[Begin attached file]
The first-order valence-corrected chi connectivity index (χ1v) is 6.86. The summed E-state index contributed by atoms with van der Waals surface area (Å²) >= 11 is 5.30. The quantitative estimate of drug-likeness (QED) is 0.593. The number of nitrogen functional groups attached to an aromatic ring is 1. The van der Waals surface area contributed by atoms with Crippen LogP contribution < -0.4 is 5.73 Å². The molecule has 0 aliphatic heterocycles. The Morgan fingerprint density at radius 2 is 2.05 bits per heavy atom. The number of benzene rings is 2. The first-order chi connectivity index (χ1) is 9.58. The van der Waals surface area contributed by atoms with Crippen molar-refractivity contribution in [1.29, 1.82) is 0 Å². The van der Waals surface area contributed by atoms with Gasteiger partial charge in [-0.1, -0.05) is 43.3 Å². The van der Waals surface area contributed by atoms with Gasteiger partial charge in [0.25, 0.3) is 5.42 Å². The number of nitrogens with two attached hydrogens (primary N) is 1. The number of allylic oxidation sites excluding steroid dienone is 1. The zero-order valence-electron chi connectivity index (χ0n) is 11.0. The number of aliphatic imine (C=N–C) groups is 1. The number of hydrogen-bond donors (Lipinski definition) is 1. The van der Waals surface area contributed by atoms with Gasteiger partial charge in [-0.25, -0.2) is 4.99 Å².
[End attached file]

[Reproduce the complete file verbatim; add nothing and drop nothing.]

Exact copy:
The first-order valence-corrected chi connectivity index (χ1v) is 6.86. The summed E-state index contributed by atoms with van der Waals surface area (Å²) >= 11 is 5.30. The quantitative estimate of drug-likeness (QED) is 0.593. The number of nitrogen functional groups attached to an aromatic ring is 1. The van der Waals surface area contributed by atoms with Crippen LogP contribution < -0.4 is 5.73 Å². The molecule has 0 aliphatic heterocycles. The Morgan fingerprint density at radius 2 is 2.05 bits per heavy atom. The number of benzene rings is 2. The first-order chi connectivity index (χ1) is 9.58. The van der Waals surface area contributed by atoms with Crippen molar-refractivity contribution in [1.29, 1.82) is 0 Å². The van der Waals surface area contributed by atoms with Gasteiger partial charge in [-0.1, -0.05) is 43.3 Å². The van der Waals surface area contributed by atoms with Gasteiger partial charge in [0.25, 0.3) is 5.42 Å². The number of nitrogens with two attached hydrogens (primary N) is 1. The number of allylic oxidation sites excluding steroid dienone is 1. The zero-order valence-electron chi connectivity index (χ0n) is 11.0. The number of aliphatic imine (C=N–C) groups is 1. The number of hydrogen-bond donors (Lipinski definition) is 1. The van der Waals surface area contributed by atoms with Gasteiger partial charge in [-0.25, -0.2) is 4.99 Å².